My Great Aunt Macie, a native West Virginian, and I excitedly discovered a few years ago that we both enjoy harvesting ramps (wild leeks). In her strong southern drawl, she shared a story in which she arose before dawn to walk the Appalachian hills with her mama to harvest ramps before the heat of the day set in over the leafless deciduous forest. In springtime, they lived off of foraged wilds and in the fall, apple pie. The twinkle in her eye expressed her joy, and her description clarified that her family respected the land and foraged in a way which considered future generations of subsistence foragers.
I believe it's still incredibly important to harvest the wild plants we choose to harvest with ethics and integrity, often this means we leave them in place, untouched.
When harvesting ramps, I like to follow some rules of sustainable & ethical harvest. They're sort of a mish-mash of discreet considerations that have come my way from many teachers -human, plant, animal and spirit-along the years of wild crafting.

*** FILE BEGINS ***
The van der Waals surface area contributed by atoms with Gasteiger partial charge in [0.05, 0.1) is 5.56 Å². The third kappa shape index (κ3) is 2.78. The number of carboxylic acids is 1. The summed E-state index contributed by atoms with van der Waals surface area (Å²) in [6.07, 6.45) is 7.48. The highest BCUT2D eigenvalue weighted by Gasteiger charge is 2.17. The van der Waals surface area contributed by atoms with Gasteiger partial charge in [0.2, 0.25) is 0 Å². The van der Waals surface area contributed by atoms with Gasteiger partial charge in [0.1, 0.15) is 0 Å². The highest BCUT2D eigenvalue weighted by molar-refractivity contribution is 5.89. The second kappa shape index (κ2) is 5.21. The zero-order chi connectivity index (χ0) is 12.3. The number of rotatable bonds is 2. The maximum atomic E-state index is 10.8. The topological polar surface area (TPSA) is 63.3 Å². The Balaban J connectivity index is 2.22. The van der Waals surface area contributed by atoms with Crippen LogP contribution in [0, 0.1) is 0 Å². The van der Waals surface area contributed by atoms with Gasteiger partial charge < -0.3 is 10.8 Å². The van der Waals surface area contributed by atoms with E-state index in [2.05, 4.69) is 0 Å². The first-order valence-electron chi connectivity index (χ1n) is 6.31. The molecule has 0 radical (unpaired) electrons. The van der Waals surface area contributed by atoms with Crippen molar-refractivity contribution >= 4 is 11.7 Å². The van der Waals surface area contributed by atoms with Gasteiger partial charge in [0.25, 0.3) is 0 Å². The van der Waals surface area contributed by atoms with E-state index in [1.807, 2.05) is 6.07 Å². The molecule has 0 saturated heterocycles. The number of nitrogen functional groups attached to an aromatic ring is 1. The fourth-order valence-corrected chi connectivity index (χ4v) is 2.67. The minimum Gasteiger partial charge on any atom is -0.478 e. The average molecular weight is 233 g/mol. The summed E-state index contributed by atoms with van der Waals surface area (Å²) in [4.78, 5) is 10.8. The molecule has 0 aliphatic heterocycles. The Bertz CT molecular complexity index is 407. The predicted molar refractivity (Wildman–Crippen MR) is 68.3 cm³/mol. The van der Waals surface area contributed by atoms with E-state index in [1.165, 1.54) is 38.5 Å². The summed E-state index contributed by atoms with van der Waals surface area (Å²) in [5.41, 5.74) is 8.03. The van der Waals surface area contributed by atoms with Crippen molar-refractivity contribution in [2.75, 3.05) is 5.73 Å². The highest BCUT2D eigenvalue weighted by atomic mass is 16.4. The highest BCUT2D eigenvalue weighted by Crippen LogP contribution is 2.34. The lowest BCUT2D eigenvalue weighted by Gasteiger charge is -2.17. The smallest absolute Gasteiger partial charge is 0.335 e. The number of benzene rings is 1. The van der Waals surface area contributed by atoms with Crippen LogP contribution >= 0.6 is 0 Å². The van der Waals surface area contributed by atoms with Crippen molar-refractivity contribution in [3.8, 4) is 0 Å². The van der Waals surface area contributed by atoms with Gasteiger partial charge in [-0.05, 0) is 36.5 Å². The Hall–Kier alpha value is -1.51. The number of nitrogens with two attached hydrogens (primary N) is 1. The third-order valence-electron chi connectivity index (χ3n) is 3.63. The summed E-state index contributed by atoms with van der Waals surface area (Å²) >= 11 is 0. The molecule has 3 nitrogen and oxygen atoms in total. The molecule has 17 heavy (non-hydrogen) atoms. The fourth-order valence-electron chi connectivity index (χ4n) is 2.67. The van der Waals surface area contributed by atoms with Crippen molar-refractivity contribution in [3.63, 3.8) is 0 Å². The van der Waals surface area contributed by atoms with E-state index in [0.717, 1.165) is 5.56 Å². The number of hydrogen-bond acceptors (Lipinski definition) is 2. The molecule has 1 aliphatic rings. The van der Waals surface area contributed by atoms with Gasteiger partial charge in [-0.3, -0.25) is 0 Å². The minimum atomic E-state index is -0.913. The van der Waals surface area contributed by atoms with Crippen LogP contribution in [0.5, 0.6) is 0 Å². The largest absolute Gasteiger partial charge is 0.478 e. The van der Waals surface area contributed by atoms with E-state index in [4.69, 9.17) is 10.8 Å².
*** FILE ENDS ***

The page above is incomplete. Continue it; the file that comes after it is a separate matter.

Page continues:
I was once taught to harvest the entire plant - but these days, where I live, there are so many of us asking for a little bit of these emerald beauties, that it's clearly appropriate to only harvest the above ground parts, and leave the roots to grow again for future years.
Rules of Sustainable Harvest:
Know what you're harvesting.
Ask permission first. Wait. Listen for the answer. Don't take it if you don't feel a yes-- in your heart, not your head.
Rule of 10. Count 10 for every 1 you'd like to harvest.
Take only what you can use.
Give thanks. A song, a prayer, a hair from your head, a little cornmeal, some tobacco and a quiet moment. Be thankful.
Be sure the plants you are harvesting are not endangered, or on the UpS "at risk" or "to watch" lists. Not all plants are in abundance enough to be harvested in the wild. Often, we assume because there is a large stand of some plant near us, that it is plentiful enough to wild harvest.
Go slowly with wisdom
Snip the leaves above the ground at the stems. Leave the bulb and root in the ground. Harvest from the bottom of the stand of leeks, since they seed in the fall by throwing their seeds down the hill.
I was not the only one to visit this patch of abundance in the recent days. This little pot, left behind, reminds me to step lightly, for many visit this patch of ramps.
Small harvest: enough for dinner and breakfast. Thank you, thank you.